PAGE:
Showing posts with label Henny Youngman. Show all posts
Showing posts with label Henny Youngman. Show all posts

Thursday, May 1, 2014

May 1: Happy Birthday, Kate Smith


Kate Smith was born on this day in 1907, and it's not every day we get to celebrate the birth of the First Lady of Radio. The Kate Smith Show featured not only Smith's rich voice but comedy skits, musical performances, even drama. Guests included Gene Kelley, Al Jolson, Dorothy Lamour, and Ed Sullivan. What's more, Henny Youngman served as regulars, delivering their now legendary radio comedy.

Some of you may remember a lesser-known program, Kate Smith Speaks, on which "The Songbird of the South" gave her opinions on current events issues.

One thing you may not know about her was that it was she who introduced the public to Irving Berlin's rousing anthem "God Bless America" in 1938. Happy Birthday, first lady!

Sunday, March 16, 2014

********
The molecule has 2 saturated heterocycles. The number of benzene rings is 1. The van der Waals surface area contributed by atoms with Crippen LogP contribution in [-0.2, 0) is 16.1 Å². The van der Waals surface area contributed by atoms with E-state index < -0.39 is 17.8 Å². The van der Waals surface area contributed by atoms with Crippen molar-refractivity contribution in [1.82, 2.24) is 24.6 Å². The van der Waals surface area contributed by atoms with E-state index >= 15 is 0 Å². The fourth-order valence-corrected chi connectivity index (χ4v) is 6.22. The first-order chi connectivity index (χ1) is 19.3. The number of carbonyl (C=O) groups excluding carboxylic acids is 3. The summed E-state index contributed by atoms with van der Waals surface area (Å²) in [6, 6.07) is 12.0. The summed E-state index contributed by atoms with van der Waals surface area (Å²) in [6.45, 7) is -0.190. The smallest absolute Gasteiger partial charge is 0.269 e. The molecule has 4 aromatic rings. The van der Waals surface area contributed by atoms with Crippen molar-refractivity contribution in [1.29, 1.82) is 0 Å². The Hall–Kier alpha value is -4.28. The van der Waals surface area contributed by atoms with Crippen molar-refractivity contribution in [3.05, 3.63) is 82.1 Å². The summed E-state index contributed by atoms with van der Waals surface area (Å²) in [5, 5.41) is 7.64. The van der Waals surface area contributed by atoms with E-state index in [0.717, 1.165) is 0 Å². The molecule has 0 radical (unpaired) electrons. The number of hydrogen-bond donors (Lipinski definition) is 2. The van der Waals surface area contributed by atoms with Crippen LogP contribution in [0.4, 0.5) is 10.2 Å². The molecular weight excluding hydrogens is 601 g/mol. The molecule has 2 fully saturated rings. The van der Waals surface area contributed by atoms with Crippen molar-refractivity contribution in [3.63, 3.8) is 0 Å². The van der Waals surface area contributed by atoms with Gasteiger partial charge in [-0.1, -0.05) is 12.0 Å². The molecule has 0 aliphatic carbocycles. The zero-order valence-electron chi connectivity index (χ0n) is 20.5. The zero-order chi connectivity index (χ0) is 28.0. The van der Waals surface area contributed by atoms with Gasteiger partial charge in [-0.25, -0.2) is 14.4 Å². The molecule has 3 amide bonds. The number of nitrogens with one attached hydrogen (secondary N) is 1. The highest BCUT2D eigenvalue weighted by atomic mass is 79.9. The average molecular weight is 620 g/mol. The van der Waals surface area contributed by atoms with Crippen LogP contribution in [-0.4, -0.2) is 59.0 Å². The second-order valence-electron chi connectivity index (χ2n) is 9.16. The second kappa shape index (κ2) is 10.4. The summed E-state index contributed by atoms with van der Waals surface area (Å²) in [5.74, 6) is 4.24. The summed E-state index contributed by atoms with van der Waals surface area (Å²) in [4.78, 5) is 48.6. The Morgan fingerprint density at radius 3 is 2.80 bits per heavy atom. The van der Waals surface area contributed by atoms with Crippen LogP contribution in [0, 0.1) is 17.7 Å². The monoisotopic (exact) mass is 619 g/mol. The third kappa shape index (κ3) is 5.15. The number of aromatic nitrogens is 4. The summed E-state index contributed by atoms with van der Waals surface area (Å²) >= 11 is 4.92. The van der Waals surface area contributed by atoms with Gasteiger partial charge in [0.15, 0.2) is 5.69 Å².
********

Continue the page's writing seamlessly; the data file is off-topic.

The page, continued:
March 16: Happy Birthday, Henny Youngman


Not quite St. Patty's Day and not the Ides of March, today is still special by way of marking the birth of comic groundbreaker Henny Youngman. There are many examples of people who adore Youngman's work. Take my wife...please. Youngman wrote that seminal one-liner, along with, "I miss my wife's cooking...as often as possible," and "I was so ugly, when I was born, the doctor slapped my mother."

Youngman was born Henry Yungman in Liverpool, England, in 1906. He learned the violin, began playing it in a jazz combo in American nightclubs, and then got into comedy. He ground out the brutal nightclub circuit for the rest of his life, though for much of it was an established star.

His fame as a comedian took him to old-time radio, with appearances on Radio Hall of Fame and Command Performance. We salute the King of the One-Liner, Henny Youngman.